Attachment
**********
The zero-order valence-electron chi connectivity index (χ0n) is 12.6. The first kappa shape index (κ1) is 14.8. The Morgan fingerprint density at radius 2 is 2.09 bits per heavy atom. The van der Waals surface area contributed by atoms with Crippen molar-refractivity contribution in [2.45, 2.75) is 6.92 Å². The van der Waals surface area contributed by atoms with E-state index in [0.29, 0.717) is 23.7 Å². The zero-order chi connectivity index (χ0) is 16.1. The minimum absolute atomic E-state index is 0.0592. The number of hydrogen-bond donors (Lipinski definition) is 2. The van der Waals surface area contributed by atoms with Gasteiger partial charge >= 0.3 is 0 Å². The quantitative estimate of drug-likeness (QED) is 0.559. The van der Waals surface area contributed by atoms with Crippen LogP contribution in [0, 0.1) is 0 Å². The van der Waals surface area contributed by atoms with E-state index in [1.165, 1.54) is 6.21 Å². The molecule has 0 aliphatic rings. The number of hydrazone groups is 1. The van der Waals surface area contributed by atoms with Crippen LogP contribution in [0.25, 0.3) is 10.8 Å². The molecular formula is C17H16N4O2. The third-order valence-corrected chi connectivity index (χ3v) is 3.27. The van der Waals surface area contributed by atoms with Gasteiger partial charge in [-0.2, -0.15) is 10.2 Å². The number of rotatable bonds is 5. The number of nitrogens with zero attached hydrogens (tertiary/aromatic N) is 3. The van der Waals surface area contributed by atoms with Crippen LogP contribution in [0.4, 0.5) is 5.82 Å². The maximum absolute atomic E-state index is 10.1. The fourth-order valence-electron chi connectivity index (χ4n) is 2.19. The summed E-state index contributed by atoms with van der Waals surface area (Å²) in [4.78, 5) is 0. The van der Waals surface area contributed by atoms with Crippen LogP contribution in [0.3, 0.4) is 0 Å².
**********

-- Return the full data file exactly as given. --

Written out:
The zero-order valence-electron chi connectivity index (χ0n) is 12.6. The first kappa shape index (κ1) is 14.8. The Morgan fingerprint density at radius 2 is 2.09 bits per heavy atom. The van der Waals surface area contributed by atoms with Crippen molar-refractivity contribution in [2.45, 2.75) is 6.92 Å². The van der Waals surface area contributed by atoms with E-state index in [0.29, 0.717) is 23.7 Å². The zero-order chi connectivity index (χ0) is 16.1. The minimum absolute atomic E-state index is 0.0592. The number of hydrogen-bond donors (Lipinski definition) is 2. The van der Waals surface area contributed by atoms with Gasteiger partial charge >= 0.3 is 0 Å². The quantitative estimate of drug-likeness (QED) is 0.559. The van der Waals surface area contributed by atoms with Crippen LogP contribution in [0, 0.1) is 0 Å². The van der Waals surface area contributed by atoms with E-state index in [1.165, 1.54) is 6.21 Å². The molecule has 0 aliphatic rings. The number of hydrazone groups is 1. The van der Waals surface area contributed by atoms with Crippen LogP contribution in [0.25, 0.3) is 10.8 Å². The molecular formula is C17H16N4O2. The third-order valence-corrected chi connectivity index (χ3v) is 3.27. The van der Waals surface area contributed by atoms with Gasteiger partial charge in [-0.2, -0.15) is 10.2 Å². The number of rotatable bonds is 5. The number of nitrogens with zero attached hydrogens (tertiary/aromatic N) is 3. The van der Waals surface area contributed by atoms with Crippen LogP contribution in [0.4, 0.5) is 5.82 Å². The maximum absolute atomic E-state index is 10.1. The fourth-order valence-electron chi connectivity index (χ4n) is 2.19. The summed E-state index contributed by atoms with van der Waals surface area (Å²) in [4.78, 5) is 0. The van der Waals surface area contributed by atoms with Crippen LogP contribution in [0.3, 0.4) is 0 Å².